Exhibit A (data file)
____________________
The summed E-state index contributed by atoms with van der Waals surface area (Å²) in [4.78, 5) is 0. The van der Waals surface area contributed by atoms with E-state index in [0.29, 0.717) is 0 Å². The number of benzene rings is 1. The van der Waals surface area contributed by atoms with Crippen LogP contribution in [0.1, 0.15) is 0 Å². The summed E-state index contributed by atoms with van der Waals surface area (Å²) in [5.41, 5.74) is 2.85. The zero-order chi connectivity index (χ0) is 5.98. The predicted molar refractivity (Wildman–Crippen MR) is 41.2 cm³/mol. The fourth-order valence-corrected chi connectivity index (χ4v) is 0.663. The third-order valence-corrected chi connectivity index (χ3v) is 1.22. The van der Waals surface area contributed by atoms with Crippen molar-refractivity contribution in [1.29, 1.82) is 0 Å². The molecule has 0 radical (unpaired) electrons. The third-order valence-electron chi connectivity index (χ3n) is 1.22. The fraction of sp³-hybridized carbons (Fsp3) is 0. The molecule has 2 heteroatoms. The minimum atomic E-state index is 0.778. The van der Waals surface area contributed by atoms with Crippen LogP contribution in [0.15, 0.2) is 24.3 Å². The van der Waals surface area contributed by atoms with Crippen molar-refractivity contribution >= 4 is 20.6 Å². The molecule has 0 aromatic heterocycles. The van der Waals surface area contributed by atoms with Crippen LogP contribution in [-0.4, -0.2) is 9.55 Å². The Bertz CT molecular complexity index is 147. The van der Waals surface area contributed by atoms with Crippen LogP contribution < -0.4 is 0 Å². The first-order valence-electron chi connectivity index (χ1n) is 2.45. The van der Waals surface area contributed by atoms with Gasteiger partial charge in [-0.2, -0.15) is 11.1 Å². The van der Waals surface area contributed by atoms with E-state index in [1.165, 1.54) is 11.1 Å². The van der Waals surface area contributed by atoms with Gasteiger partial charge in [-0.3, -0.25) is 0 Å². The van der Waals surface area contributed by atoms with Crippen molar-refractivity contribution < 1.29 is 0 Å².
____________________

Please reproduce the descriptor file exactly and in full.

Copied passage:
The summed E-state index contributed by atoms with van der Waals surface area (Å²) in [4.78, 5) is 0. The van der Waals surface area contributed by atoms with E-state index in [0.29, 0.717) is 0 Å². The number of benzene rings is 1. The van der Waals surface area contributed by atoms with Crippen LogP contribution in [0.1, 0.15) is 0 Å². The summed E-state index contributed by atoms with van der Waals surface area (Å²) in [5.41, 5.74) is 2.85. The zero-order chi connectivity index (χ0) is 5.98. The predicted molar refractivity (Wildman–Crippen MR) is 41.2 cm³/mol. The fourth-order valence-corrected chi connectivity index (χ4v) is 0.663. The third-order valence-corrected chi connectivity index (χ3v) is 1.22. The van der Waals surface area contributed by atoms with Crippen molar-refractivity contribution in [1.29, 1.82) is 0 Å². The molecule has 0 radical (unpaired) electrons. The third-order valence-electron chi connectivity index (χ3n) is 1.22. The fraction of sp³-hybridized carbons (Fsp3) is 0. The molecule has 2 heteroatoms. The minimum atomic E-state index is 0.778. The van der Waals surface area contributed by atoms with Crippen LogP contribution in [0.15, 0.2) is 24.3 Å². The van der Waals surface area contributed by atoms with Crippen molar-refractivity contribution >= 4 is 20.6 Å². The molecule has 0 aromatic heterocycles. The van der Waals surface area contributed by atoms with Crippen LogP contribution in [-0.4, -0.2) is 9.55 Å². The Bertz CT molecular complexity index is 147. The van der Waals surface area contributed by atoms with Crippen LogP contribution < -0.4 is 0 Å². The first-order valence-electron chi connectivity index (χ1n) is 2.45. The van der Waals surface area contributed by atoms with Gasteiger partial charge in [-0.2, -0.15) is 11.1 Å². The van der Waals surface area contributed by atoms with E-state index in [1.165, 1.54) is 11.1 Å². The van der Waals surface area contributed by atoms with Gasteiger partial charge in [-0.3, -0.25) is 0 Å². The van der Waals surface area contributed by atoms with Crippen molar-refractivity contribution < 1.29 is 0 Å².